Depending upon the nature and extent of the disaster, immediate medical care may be nothing more than a fond memory. Most homes probably have a half-empty box of adhesive bandages (at best) as well as maybe a mostly empty tube of antibiotic ointment that expired around the time Clinton was fretting about blue dresses. Home with young children may have a bit more on hand but likely nowhere near what is truly prudent.
Jane-Alexandra Krehbiel is a regular contributor to SurvivalWeekly.com. She is a registered nurse and has a ton of experience in the field. Here is her recommended supply list for a well-stocked first aid kit for preppers. The following list is copied from her article, Basic Survival First Aid Kit.
Basic Supplies: Wound
Sterile 4×4 gauze, one large package for each family member
Sterile 2×2 gauze, one package for each family member (Can be used as eye pads too)
Clean 4×4 gauze, one package for each family member
Clean 2×2 gauze, one package for each family member.
A triangular bandage for each family member. (or make this yourself by ironing and cutting muslin and packaging in small freezer bags. These are not generally sterile)
Large safety pins also
Roller gauze. (6-8 in a variety of sizes to secure dressings)
Some chemical ice packs
A variety of band-aid styled dressings, I prefer the cloth variety
Elastic bandages (both small and large)
Spray bottle of normal saline (marketed as nasal saline) as gentle eye rinse.
Three types of wound tape, paper, micropore, plaster (for multiple uses)
Sterile cotton swabs (about 200)
Several packages of a variety of protective medical masks.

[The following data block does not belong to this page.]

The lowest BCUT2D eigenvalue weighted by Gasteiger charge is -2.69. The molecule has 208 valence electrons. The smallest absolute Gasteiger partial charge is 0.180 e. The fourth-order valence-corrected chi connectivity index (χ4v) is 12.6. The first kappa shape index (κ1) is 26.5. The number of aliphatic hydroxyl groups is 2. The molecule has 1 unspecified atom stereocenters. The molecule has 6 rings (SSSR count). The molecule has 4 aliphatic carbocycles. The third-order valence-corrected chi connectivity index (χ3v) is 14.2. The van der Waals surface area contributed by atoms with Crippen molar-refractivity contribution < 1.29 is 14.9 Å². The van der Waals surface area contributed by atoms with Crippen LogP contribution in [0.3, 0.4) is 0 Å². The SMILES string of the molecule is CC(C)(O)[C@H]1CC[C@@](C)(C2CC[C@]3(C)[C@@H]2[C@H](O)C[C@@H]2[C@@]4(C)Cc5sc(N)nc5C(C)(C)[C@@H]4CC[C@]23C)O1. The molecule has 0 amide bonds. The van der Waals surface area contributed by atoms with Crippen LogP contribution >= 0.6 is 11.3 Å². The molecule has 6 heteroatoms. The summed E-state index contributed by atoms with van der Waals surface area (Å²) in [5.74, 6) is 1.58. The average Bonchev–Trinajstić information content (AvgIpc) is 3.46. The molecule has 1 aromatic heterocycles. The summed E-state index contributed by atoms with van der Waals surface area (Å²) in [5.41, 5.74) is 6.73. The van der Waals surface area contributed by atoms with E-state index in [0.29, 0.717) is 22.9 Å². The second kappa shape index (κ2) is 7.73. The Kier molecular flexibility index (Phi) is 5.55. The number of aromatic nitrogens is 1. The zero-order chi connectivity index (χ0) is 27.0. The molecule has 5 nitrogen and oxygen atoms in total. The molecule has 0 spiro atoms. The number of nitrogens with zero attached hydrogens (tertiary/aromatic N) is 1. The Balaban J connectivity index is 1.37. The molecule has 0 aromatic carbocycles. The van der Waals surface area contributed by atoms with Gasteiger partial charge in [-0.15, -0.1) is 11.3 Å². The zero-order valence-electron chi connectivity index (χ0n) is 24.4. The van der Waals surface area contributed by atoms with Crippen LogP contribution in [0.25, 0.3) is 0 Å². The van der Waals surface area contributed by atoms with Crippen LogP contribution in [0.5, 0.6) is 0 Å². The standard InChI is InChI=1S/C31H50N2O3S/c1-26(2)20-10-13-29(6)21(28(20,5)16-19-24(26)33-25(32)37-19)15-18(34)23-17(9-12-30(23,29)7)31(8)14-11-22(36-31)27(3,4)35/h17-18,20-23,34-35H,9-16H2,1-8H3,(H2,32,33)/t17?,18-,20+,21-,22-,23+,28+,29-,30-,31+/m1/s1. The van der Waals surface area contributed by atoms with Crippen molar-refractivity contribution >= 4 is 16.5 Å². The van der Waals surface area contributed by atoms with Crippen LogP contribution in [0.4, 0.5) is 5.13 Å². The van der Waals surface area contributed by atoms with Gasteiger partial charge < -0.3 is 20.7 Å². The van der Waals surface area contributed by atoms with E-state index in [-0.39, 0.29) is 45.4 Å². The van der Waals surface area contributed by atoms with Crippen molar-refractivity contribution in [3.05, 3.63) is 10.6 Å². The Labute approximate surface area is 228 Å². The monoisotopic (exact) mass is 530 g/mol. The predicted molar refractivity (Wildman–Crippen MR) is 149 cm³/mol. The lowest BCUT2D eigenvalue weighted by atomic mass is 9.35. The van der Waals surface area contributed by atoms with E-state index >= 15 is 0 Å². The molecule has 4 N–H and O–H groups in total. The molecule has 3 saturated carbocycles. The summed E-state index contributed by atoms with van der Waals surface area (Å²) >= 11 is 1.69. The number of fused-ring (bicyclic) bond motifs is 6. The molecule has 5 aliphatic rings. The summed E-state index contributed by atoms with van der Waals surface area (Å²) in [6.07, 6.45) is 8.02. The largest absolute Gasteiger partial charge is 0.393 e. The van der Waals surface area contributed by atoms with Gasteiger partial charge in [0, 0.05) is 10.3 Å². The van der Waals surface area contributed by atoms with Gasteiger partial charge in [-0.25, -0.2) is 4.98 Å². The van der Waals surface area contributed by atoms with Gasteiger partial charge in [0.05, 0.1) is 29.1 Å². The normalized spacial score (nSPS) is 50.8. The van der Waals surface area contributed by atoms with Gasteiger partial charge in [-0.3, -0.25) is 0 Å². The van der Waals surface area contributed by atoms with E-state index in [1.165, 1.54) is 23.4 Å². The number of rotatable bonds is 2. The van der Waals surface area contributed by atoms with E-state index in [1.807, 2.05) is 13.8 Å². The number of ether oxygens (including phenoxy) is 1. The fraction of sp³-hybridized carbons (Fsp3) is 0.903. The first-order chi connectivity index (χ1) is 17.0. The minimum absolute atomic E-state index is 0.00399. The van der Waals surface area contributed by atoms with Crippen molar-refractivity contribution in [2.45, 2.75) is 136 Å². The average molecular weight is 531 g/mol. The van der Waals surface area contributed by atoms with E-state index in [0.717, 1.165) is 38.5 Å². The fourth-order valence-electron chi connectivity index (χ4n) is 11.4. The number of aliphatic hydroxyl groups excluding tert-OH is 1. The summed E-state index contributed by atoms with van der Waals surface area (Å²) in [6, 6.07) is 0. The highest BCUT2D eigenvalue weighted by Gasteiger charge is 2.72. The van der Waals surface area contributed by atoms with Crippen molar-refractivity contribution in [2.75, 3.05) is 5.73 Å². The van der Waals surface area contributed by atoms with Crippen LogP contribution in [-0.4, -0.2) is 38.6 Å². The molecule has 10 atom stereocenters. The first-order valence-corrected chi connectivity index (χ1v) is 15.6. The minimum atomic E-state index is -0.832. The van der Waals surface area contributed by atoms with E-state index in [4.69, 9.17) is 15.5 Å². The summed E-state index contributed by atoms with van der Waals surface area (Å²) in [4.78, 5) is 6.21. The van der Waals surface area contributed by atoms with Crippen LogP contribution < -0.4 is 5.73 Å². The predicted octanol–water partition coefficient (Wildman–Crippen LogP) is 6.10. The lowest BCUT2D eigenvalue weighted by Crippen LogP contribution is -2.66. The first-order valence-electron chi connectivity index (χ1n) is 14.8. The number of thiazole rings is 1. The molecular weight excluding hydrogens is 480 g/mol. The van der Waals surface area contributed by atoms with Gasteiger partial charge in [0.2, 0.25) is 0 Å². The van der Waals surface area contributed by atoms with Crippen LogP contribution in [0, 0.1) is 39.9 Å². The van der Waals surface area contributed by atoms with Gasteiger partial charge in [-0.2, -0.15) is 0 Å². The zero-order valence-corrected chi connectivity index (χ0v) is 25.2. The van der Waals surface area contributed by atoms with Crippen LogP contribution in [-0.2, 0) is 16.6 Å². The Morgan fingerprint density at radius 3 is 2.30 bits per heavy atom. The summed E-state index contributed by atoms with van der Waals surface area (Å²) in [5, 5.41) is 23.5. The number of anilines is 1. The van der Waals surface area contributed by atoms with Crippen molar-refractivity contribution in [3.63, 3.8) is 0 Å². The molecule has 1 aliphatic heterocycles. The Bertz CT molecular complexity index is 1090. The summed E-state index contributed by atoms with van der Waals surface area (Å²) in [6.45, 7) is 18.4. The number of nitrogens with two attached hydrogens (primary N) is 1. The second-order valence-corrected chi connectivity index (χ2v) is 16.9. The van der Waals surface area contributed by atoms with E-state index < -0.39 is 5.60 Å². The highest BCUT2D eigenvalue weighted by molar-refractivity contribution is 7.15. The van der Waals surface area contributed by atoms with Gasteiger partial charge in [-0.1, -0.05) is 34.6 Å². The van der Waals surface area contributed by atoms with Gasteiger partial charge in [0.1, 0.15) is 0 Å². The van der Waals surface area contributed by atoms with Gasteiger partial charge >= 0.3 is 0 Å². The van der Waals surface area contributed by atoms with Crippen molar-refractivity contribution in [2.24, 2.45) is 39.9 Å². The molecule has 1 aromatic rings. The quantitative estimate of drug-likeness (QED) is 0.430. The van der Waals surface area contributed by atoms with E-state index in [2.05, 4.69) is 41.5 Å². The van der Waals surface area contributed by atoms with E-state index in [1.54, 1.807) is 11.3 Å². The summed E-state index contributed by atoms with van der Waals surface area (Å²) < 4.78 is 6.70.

(Sterile gauze should be placed in contact with a wound whereas the clean can be used as padding over it. Remember that although this may sound like a lot of gauze, that one serious wound will consume your supplies within just a few days.)
Neosporin cream, several tubes
Hydrogen peroxide 2 bottles
Isopropyl alcohol 2 bottles
Povidone iodine in bottles, 2 bottles
Diphendydramine (Benadryl or generic) topical liquid for insect bites etc.
needle nosed or fine splinter forceps (tweezers)
Dollar store reading glasses as magnifiers if you’re over 40, to remove splinters
Glass thermometer in protective casing, both rectal and oral varieties
Paramedic shears or blunt scissors.
Vinyl medical gloves (1-2 boxes) I skip Latex entirely due to allergies to latex in so many patients.
Plain, inexpensive and deodorant free sanitary napkins. (Multiple uses, padding in splints etc.)
Rubber tourniquet (last two items available from www.first-aid-product.com)
For each item I mention here, you should have a source of this med for each family member. What I mean by this is that if you have infants and children, then you must stock Tylenol (acetaminophen) for EACH AGE GROUP. Drops for infants, chewables for children, and tablets for adults. The one exception is aspirin, which should not be given to children below 18 without a physician’s order, because in the presence of a viral syndrome, it is implicated in causing Reye’s Syndrome.